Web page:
An exciting day indeed. During the middle of a nice big climb, we heard jet sounds in the canyon. We look over and a fighter jet was actually below us in the canyon, flying toward the mountain - he pulled up at the last minute. It was awesome.

After a lunch with MoonPie, Jesse and Clearwater, we were going to hike another mile and fill up on water. I let LandShark go ahead with the boys and I waited for MoonPie. When the boys arrived at the water, there was a bear in the field - our first one we have actually seen on the trail. Unfortunately, by the time MoonPie and I got there, he had disappeared into the woods. I was sad, to say the least. I have a feeling I will hike all the way to Canada without a bear sighting.

We camped at a lovely site by a river and built a fire and roasted hot dogs MoonPie had packed out. We had a campfire discussion of what we have learned on this hike - one of those discussions that is meaningful and insightful.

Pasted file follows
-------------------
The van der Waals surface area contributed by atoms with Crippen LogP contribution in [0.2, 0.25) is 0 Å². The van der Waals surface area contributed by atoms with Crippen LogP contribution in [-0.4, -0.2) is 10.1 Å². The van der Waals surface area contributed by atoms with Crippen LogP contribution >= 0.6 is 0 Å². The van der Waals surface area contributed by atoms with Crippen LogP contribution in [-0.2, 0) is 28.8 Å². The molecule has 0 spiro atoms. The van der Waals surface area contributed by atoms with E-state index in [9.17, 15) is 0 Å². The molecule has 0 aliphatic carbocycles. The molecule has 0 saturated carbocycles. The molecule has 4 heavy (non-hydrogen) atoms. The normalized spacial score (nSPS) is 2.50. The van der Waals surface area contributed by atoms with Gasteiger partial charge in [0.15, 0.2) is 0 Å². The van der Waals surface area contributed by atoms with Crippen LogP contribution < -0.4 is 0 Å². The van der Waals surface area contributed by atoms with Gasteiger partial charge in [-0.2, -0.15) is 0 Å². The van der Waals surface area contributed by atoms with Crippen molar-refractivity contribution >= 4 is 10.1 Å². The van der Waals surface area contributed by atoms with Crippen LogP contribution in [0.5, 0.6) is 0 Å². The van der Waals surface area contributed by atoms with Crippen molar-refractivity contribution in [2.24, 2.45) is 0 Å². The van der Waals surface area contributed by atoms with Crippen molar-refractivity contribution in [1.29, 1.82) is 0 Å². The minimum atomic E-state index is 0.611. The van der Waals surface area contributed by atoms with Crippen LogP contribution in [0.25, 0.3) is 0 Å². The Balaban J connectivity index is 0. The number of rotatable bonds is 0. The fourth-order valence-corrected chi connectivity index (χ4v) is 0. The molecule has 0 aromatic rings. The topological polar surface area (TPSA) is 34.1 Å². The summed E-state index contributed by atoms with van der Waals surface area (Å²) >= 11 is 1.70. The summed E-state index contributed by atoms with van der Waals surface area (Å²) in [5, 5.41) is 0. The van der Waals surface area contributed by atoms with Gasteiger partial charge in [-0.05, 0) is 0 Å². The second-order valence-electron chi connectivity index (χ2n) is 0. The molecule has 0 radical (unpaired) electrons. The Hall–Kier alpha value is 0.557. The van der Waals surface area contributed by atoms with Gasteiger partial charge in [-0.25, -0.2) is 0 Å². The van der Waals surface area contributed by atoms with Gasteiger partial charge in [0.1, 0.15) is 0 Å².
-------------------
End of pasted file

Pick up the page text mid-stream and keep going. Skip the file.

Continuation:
Unfortunately, we had to deal with something we haven't had to yet - mice. At 2 am, I was rudely awoken by LandShark shining a bright light in my face saying "we have a mouse in our tent." The little guy had chewed a hole in the mesh and welcomed himself in. It took several minutes of chasing the mouse around our tent to finally build a ramp out the door with my sleeping pad and chase him out. I'm pretty sure he came back, but when I told LandShark about it, he said, "it's fine, we can just sleep with him in here." Needless to say, it wasn't a good night's sleep for anyone.